Is there a way to see what files have changed in a branch?
amazed this has not been said so far!
git diff main...branch
So see the changes only on
To check the current branch use
git diff main...
Thanks to jqr
This is short hand for
git diff $(git merge-base main branch) branch
so the merge base (the most recent common commit between the branches) and the branch tip
origin/main instead of just master will help in case your local main is dated
Update Nov 2020:
To get the list of files modified (and committed!) in the current branch you can use the shortest console command using standard git:
git diff --name-only master...
If your local "master" branch is outdated (behind the remote), add a remote name (assuming it is "origin"):
git diff --name-only origin/master...
If you want to include uncommitted changes as well, remove the
git diff --name-only master
If you use different main branch name (eg: "main"), substitute it:
git diff --name-only main...
If your want to output to stdout (so its copyable):
git diff --name-only master... | cat
If your want filenames to be clickable in VSCode terminal no matter what folder you are running this command from, add
git diff --name-only --relative master... | cat
per really nice detailed explanation of different options https://blog.jpalardy.com/posts/git-how-to-find-modified-files-on-a-branch/
What if it could be as easy as this?
If you're willing to assume that the main branch is called "master", and that you create your other branches from master, then you can add this alias to your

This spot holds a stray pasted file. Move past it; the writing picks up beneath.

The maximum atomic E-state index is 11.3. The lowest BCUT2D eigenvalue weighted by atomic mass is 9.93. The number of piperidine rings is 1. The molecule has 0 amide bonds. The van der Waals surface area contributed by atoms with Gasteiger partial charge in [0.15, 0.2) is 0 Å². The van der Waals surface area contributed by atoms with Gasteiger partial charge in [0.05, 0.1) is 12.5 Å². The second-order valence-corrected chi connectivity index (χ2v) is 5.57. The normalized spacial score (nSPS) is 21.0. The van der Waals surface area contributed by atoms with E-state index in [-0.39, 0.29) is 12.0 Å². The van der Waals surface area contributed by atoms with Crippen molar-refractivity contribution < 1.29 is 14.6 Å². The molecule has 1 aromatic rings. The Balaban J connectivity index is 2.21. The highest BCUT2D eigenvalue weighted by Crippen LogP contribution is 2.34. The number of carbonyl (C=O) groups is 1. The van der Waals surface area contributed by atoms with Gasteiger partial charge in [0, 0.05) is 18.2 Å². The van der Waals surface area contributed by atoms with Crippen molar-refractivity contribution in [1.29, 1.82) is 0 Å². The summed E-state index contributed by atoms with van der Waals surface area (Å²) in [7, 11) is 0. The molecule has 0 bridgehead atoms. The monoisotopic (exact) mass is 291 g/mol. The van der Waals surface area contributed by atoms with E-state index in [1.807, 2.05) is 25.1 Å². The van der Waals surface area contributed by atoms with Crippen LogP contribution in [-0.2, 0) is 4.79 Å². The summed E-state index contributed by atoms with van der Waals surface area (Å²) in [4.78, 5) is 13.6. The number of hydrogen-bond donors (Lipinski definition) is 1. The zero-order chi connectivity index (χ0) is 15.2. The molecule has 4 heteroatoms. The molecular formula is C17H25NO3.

~/.gitconfig file to make it that easy:
cbranch = !"git branch | grep '*' | cut -f2 -d' '" changed = !"git diff --name-only $(git cbranch) $(git merge-base $(git cbranch) master)"
Those assumptions will work for most people in most situations, but you must be aware that you're making them.
Also, you must use a shell that supports
$(). It's very likely that your shell supports this.
For some reason no one mentioned
git-tree. See https://stackoverflow.com/a/424142/1657819
git-tree is preferred because it's a plumbing command; meant to be programmatic (and, presumably, faster)
(assuming base branch is
git diff-tree --no-commit-id --name-only -r master..branch-name
However this will show you all files which were affected in the branch, if you want to see explicitly modified files only, you can use
git diff-tree --no-commit-id --name-only -r master..branch-name --diff-filter=M
Also one can use
--name-status instead of
--name-only to see the status of the files (
D and so on)
The accepted answer -
git diff --name-only <notMainDev> $(git merge-base <notMainDev> <mainDev>) - is very close, but I noticed that it got the status wrong for deletions. I added a file in a branch, and yet this command (using
--name-status) gave the file I deleted "A" status and the file I added "D" status.
I had to use this command instead:
git diff --name-only $(git merge-base <notMainDev> <mainDev>)
The following batch file is based on twalberg's answer but will work in Windows:
@ECHO OFF C: :: <== OR USE A DIFFERENT DRIVE CD \path\to\where\git\files\are :: <== CHANGE TO THE ACTUAL PATH SET /p b="Enter full path of an ALREADY MERGED branch to compare with origin/master: " bash --login -i -c "git diff --name-only %b% $(git merge-base %b1% origin/drop2/master)" PAUSE
The above assumes that the main branch is origin/master and that git bash was included when Git was installed (and its location is in the path environment). I actually needed to show the actual differences using a configured diff tool (kdiff3) so substituted the following bash command above:
bash --login -i -c "git difftool --dir-diff %b% $(git merge-base %b1% origin/drop2/master)"